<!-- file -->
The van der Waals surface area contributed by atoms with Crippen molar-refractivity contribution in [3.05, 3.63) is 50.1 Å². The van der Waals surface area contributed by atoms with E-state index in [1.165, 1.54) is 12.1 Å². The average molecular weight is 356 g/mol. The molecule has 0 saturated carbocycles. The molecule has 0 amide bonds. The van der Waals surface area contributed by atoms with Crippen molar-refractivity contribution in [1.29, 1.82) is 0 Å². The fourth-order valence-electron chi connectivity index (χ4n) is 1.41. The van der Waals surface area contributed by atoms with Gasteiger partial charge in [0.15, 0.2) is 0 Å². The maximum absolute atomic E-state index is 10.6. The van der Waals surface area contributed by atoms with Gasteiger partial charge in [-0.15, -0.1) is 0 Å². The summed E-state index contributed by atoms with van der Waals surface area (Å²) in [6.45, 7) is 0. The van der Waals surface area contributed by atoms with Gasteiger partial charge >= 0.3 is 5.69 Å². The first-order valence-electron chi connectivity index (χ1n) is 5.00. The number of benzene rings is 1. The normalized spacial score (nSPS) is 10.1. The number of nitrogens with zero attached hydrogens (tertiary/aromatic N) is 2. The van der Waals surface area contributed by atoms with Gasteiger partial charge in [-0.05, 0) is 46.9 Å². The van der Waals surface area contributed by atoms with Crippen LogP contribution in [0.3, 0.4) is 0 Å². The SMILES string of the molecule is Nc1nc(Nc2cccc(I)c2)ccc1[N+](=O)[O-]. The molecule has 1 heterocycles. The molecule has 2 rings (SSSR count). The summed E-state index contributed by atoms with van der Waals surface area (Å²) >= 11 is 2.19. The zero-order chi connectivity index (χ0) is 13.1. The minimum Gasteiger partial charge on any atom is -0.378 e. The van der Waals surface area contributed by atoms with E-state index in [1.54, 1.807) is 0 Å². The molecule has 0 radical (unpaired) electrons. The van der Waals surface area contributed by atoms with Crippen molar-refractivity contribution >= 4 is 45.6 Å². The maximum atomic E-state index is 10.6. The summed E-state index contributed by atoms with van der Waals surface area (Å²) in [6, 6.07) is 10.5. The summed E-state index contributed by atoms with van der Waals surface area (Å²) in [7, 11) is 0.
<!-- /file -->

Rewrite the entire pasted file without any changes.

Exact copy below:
The van der Waals surface area contributed by atoms with Crippen molar-refractivity contribution in [3.05, 3.63) is 50.1 Å². The van der Waals surface area contributed by atoms with E-state index in [1.165, 1.54) is 12.1 Å². The average molecular weight is 356 g/mol. The molecule has 0 saturated carbocycles. The molecule has 0 amide bonds. The van der Waals surface area contributed by atoms with Crippen molar-refractivity contribution in [1.29, 1.82) is 0 Å². The fourth-order valence-electron chi connectivity index (χ4n) is 1.41. The van der Waals surface area contributed by atoms with Gasteiger partial charge in [0.15, 0.2) is 0 Å². The maximum absolute atomic E-state index is 10.6. The van der Waals surface area contributed by atoms with Gasteiger partial charge in [-0.15, -0.1) is 0 Å². The summed E-state index contributed by atoms with van der Waals surface area (Å²) in [6.45, 7) is 0. The van der Waals surface area contributed by atoms with Gasteiger partial charge >= 0.3 is 5.69 Å². The first-order valence-electron chi connectivity index (χ1n) is 5.00. The number of benzene rings is 1. The normalized spacial score (nSPS) is 10.1. The number of nitrogens with zero attached hydrogens (tertiary/aromatic N) is 2. The van der Waals surface area contributed by atoms with Gasteiger partial charge in [-0.05, 0) is 46.9 Å². The van der Waals surface area contributed by atoms with Crippen LogP contribution in [0.3, 0.4) is 0 Å². The SMILES string of the molecule is Nc1nc(Nc2cccc(I)c2)ccc1[N+](=O)[O-]. The molecule has 1 heterocycles. The molecule has 2 rings (SSSR count). The summed E-state index contributed by atoms with van der Waals surface area (Å²) >= 11 is 2.19. The zero-order chi connectivity index (χ0) is 13.1. The minimum Gasteiger partial charge on any atom is -0.378 e. The van der Waals surface area contributed by atoms with E-state index in [1.54, 1.807) is 0 Å². The molecule has 0 radical (unpaired) electrons. The van der Waals surface area contributed by atoms with Crippen molar-refractivity contribution >= 4 is 45.6 Å². The maximum atomic E-state index is 10.6. The summed E-state index contributed by atoms with van der Waals surface area (Å²) in [6, 6.07) is 10.5. The summed E-state index contributed by atoms with van der Waals surface area (Å²) in [7, 11) is 0.